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Articles from 2012 In March

Are bottles or buckets best for feeding calves?

*Dr. R.M. Thornsberry is a veterinarian with Mid America Veterinary Consulting in Richland, Mo. Dave Wood is director of sales and technical support for Animix.

BABY calf raisers should weigh the potential benefits and disadvantages of feeding milk via a bottle and nipple (or nipple bucket) or an open-top bucket or pail.

Calves are inclined by nature to suckle a nipple, and suckling is mentally satisfying to calves of all ages. Many calves will actively seek something to suckle after consuming their milk or milk replacer meal from a bucket or open pail in order to satisfy this desire to suckle. Unfortunately, for calves housed together, this suckling desire will be exercised on a penmate's udder, ear or navel, with clinically recognized negative consequences.

Calves can continue to suckle a nipple on an empty nipple bucket or nipple bottle, which seems to satisfy their suckling desire. This cross-suckling issue is why many veterinarians advise their clients to house milk or milk replacer-fed calves separately.

Bottles and nipples are typically better sanitized than buckets, and calves usually must be trained to drink out of a bucket but will readily nurse from a nipple.

Calves have incisors only on the lower jaw, but these teeth are very sharp. Part of the suckling mechanism involves the calf extending its tongue forward over these sharp teeth and forming a semicircle with the surface of the tongue, forcing the nipple between the tongue and the hard palette. This allows for a suckling action that forces milk or milk replacer out of the nipple through a combination of squeezing the nipple between the tongue and hard palette and sucking the milk or milk replacer out of the nipple onto the distal surface of the tongue, where the liquid is swallowed into the esophagus.

The esophagus, through muscular action, moves the liquid bolus down in stages of muscle contractions into the rumen or the esophageal groove.

Drinking from a bucket accomplishes the same general action, but suckling is not part of the muscular and physiological process. The calf must learn to force milk or milk replacer through the mouth into the oral cavity and then into the esophagus. In essence, the calf learns to use the oral cavity like a big straw.

This is a learned process that some calves will not master until they're several days old. For this reason, some calf raisers feed calves on a bottle and nipple for several days after birth and then spend time training calves to drink out of a bucket. Training some calves to drink milk or milk replacer out of an open bucket can be challenging, and some will refuse the training.

Growers rearing special milk-fed veal calves prefer starting calves directly on buckets. Individual feedings reach 11 lb. or more (5.25 quarts per feeding) of fluid milk replacer by 42 days and can exceed 18 lb. (8.6 quarts per feeding) by 20-22 weeks, when the calves are marketed.

Obviously, bottles and nipples are impractical in this setting, and experienced veal growers report that once a calf is started on a nipple, it can be challenging to convert it to a bucket.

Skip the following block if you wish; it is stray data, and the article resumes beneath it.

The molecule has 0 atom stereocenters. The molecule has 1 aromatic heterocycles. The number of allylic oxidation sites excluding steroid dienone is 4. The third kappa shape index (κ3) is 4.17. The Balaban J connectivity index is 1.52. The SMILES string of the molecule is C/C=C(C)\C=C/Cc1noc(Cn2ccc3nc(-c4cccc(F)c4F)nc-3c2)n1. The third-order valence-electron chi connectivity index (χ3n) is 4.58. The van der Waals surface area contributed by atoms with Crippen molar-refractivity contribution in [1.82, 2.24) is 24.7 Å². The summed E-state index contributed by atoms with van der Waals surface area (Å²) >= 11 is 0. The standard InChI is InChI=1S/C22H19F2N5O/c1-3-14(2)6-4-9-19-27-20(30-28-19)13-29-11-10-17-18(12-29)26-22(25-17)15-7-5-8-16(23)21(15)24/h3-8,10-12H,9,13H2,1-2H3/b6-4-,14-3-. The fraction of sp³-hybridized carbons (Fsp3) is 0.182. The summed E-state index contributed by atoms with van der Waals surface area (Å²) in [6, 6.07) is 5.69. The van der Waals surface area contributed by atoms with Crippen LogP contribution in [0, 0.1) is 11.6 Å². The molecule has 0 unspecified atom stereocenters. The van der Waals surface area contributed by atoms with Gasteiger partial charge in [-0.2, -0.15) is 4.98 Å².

Dairy replacement heifer and beef calf growers should acknowledge these veal grower findings: If bucket feeding, it is advisable to acclimate calves to the bucket early in the milk or milk replacer feeding period.


There is much debate about which method of feeding is best for the calf. This debate is not new. In the 1950s, data from two scientific studies were published: one that said feeding calves with a bottle and nipple demonstrated superior performance (Alexander, 1954), and another that said feeding calves out of a bucket was superior to using bottles and nipples (Kesler et al., 1956).

In 1968, a scientific paper published in one of the same journals presented data that nipple-fed calves performed better than bucket-fed calves (Wise and Lamaster, 1968).

Research facilities and university dairy science departments have published many papers on this topic -- some supportive of bucket feeding, and others clearly advocating that bottle- and nipple-fed calves exhibited superior performance. These studies are too numerous to reference as the data go all the way back to the early 1900s.

One consideration for choosing one method of feeding calves over another is the effect of the feeding method on the closure of the esophageal groove. The esophageal groove is a muscular tube connecting the opening of the esophagus to the opening of the omasum, allowing swallowed fluids to bypass the reticulum and rumen. The reticulo-rumen cavity in the newborn calf is small, about 500 mL (approximately one pint) in volume, but this is the stomach compartment where fermentation takes place (Lateur-Rowet and Breukink, 1983).

Milk or milk replacer that enters the rumen undergoes fermentation, producing gas and potentially causing bloat. Since the esophageal groove does not close properly when an esophageal tube feeder is utilized, veterinarians do not recommend force-feeding milk or milk replacer utilizing an esophageal tube feeder (Lateur-Rowet and Breukink, 1983).

Research conducted in 1939 determined that calves suckling from a nipple have almost complete closure of the esophageal groove, preventing milk or milk replacer from entering the reticulo-rumen compartments. Forty percent of calves drinking milk or milk replacer from an open pail did not have good closure of the esophageal groove, with spillage of up to 50% of the milk or milk replacer into the reticulo-rumen compartments (Wise and Anderson, 1939).

It has been determined that the position of the neck while suckling does not negatively affect the closure of the esophageal groove (Wise et al., 1942); however, the position of the head and neck while suckling does affect the potential for milk or milk replacer to accidentally enter the trachea. When the nose is elevated above the eyes, the epiglottis moves forward by reflex action and opens the trachea to potential contamination by milk or milk replacer that is swallowed in too large of volumes or, in the excitement of feeding, too quickly.

If calves are fed by bottle and nipple or nipple bucket, it is imperative that the nipple be placed low enough in the pen for the calf to suckle with its head in a normal-level position. This helps prevent fluid milk or milk replacer from inadvertently entering the lungs.